Why Should Your Company Outsource?

Trusting something as important as your IT needs to an outsourcing provider can be anxiety inducing , but once you’re able to take advantage of the benefits, you’ll wonder why you considered anything else. As a business owner, you need to make a great deal of decisions each day that steer the direction of your business; ideally, they’re both prudent and cost-saving ones. When it comes to IT, however, if your business doesn’t operate in the technological space, it’s reasonable to feel “out of your element” – making you a poor choice for selecting and onboarding new IT members. 

Businesses actually outsource every day – hiring a managed service provider is just less obvious than selecting specific contractors for specified  business operations. For example:

  • If your company isn’t a commercial construction business, you’d have no problem using a realtor and renting an existing warehouse
  • If your company doesn’t source and provide utilities as a function of business, you rely on sewer, water, and electrical services from third parties – occasionally even the city itself 
  • If your company does not manufacture its own products directly, you’d use a vendor or white label provider to obtain your own stock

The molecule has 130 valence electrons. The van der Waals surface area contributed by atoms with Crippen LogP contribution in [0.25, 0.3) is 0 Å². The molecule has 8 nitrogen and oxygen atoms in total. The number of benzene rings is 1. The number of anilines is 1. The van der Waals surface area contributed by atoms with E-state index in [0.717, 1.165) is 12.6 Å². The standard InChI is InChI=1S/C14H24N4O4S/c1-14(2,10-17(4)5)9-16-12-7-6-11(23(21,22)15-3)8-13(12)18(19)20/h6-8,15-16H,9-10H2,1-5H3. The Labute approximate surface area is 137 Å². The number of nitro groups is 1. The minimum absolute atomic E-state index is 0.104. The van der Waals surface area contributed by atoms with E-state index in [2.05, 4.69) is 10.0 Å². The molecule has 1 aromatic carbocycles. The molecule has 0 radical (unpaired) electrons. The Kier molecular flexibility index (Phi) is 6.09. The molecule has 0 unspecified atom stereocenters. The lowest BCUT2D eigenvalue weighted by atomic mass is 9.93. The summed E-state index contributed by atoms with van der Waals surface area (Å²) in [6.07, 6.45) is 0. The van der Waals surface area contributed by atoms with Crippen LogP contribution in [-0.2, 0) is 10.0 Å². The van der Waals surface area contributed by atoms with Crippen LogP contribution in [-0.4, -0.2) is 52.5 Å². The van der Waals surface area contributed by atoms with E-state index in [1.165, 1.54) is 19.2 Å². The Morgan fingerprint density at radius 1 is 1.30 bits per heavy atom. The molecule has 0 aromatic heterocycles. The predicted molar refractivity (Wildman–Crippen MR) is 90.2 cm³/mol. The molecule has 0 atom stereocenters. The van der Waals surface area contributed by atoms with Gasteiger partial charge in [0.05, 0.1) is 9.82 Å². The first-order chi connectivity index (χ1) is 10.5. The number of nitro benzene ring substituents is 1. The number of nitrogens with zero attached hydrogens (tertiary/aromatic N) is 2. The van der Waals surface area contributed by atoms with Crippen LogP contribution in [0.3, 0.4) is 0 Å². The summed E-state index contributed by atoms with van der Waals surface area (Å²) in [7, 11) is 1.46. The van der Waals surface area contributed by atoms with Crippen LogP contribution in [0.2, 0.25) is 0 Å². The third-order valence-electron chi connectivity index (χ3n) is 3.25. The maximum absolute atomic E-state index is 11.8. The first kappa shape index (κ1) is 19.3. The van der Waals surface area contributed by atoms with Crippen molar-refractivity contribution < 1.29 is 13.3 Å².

• If your company doesn’t do its own payroll, chances are that the work is already outsourced to an employment payroll company

While it’s true your company could put a realtor, builder, lineman, plumber, manufacturer, and accountant on the payroll, it’s likely not logistically or financially reasonable to do so. Using an outsourced service provider or independent contractor, however, ensures professional-level results with a price tag that works with a budget. Additionally, the cost saving extends to office space and utility usage in your physical headquarters: remote service providers don’t use parking spaces, desks, electricity, or paid vacation days. These are some of the many benefits of managed IT services.

 

The Argument For Growth

The goal of almost any business is to grow. More sales, more space, more target markets and clients: these are the goals that keep brands climbing the proverbial ladder. The problem is, the costs required to support that growth can sometimes outpace the liquid capital growth brings in. When this happens, going on a hiring glut can be costly, and even cause financial trouble if growth stalls after a spike. 

Instead, using outsourcing firms like managed IT service providers ensures a predictable cost that can be scaled up or down as needed, and a perpetual pool of talent – one absent of the stigma and stress of moving employees from part time to full time, or vice versa, just to meet periodic business needs. Agility and versatility are the “magic words” for successful businesses in a modern market, and that means a clear need to embrace non-traditional methods of satisfying core business needs. An outsourcing relationship isn’t just a matter of temporary convenience – it’s a smart, stable business strategy that’s become a must-have for some of the most well-known brands across the world, regardless of industry, product, or service.